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Letter: Major issues need to be addressed

Jill Rodgers

At the Journal of Diabetes Nursing’s February conference, Diabetes Nursing: Que Sera Sera?, I was pleased to see the focus on representation and advancement of diabetes nursing. This focus was maintained through Maggie Watkinson’s editorial and readers letters in the last issue of journal. However, there appear to be many major issues that are still not being dealt with by any of the existing diabetes nursing groups.

How would DSNs describe the core elements of their role, and how much variation is there? What should a patient expect when they see a DSN? What do others think the DSN role consists of — outside diabetes, there is very little understanding. Many DSNs have likened their roles to that of a nurse consultant, but do many understand what the differences are?

We currently have very little information about our effectiveness, and tend to count numbers of patients seen as evidence of how ‘good’ we are. Who is developing quality measures that we can use to assess our practice? Where are the courses helping us to develop the leadership, management and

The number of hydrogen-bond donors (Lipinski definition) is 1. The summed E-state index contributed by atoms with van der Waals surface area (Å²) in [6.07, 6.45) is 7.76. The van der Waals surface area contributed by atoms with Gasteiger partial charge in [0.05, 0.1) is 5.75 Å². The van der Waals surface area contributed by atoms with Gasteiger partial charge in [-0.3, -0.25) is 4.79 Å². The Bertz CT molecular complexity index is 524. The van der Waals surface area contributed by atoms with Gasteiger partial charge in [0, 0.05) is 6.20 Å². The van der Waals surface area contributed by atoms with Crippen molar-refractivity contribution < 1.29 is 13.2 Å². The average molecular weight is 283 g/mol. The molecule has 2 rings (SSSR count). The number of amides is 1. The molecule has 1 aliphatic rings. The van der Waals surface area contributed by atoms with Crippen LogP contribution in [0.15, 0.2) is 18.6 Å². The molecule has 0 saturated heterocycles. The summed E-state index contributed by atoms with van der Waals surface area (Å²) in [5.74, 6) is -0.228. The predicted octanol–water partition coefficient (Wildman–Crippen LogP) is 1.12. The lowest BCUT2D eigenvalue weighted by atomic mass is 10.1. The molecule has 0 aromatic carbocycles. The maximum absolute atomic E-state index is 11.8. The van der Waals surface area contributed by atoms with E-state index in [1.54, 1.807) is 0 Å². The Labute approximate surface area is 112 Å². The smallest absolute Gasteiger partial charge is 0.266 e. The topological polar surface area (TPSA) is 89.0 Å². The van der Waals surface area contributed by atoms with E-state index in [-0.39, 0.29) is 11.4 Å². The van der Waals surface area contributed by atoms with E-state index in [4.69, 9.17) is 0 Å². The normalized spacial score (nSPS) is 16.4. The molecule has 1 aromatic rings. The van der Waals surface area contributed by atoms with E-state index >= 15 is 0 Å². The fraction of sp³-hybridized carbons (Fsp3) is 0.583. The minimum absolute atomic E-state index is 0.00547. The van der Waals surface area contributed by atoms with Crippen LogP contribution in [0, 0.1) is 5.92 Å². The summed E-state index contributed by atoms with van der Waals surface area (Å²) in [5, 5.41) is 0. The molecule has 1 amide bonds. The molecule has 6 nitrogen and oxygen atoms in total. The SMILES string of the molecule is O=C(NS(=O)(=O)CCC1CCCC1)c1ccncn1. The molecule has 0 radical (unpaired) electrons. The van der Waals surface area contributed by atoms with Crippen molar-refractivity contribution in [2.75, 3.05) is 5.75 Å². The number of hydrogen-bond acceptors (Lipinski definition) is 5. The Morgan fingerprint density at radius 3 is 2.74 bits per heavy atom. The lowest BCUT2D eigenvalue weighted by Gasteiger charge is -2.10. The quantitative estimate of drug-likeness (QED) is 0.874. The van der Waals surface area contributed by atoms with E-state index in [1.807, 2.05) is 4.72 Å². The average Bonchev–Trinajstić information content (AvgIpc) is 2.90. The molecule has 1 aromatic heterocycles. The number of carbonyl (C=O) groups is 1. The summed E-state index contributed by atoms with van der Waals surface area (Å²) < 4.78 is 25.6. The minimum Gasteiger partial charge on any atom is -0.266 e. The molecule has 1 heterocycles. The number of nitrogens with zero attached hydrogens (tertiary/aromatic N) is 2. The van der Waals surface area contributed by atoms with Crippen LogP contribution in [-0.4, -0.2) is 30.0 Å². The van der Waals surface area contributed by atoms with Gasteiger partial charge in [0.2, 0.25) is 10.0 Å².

educational skills we need?

Although some progress is being made, I urge the leading diabetes nursing groups to address some of these fundamental issues. Otherwise, the inevitable question will recur – where is the leadership in diabetes nursing?

At the Journal of Diabetes Nursing’s February conference, Diabetes Nursing: Que Sera Sera?, I was pleased to see the focus on representation and advancement of diabetes nursing. This focus was maintained through Maggie Watkinson’s editorial and readers letters in the last issue of journal. However, there appear to be many major issues that are still not being dealt with by any of the existing diabetes nursing groups.

How would DSNs describe the core elements of their role, and how much variation is there? What should a patient expect when they see a DSN? What do others think the DSN role consists of — outside diabetes, there is very little understanding. Many DSNs have likened their roles to that of a nurse consultant, but do many understand what the differences are?

We currently have very little information about our effectiveness, and tend to count numbers of patients seen as evidence of how ‘good’ we are. Who is developing quality measures that we can use to assess our practice? Where are the courses helping us to develop the leadership, management and
educational skills we need?

Although some progress is being made, I urge the leading diabetes nursing groups to address some of these fundamental issues. Otherwise, the inevitable question will recur – where is the leadership in diabetes nursing?

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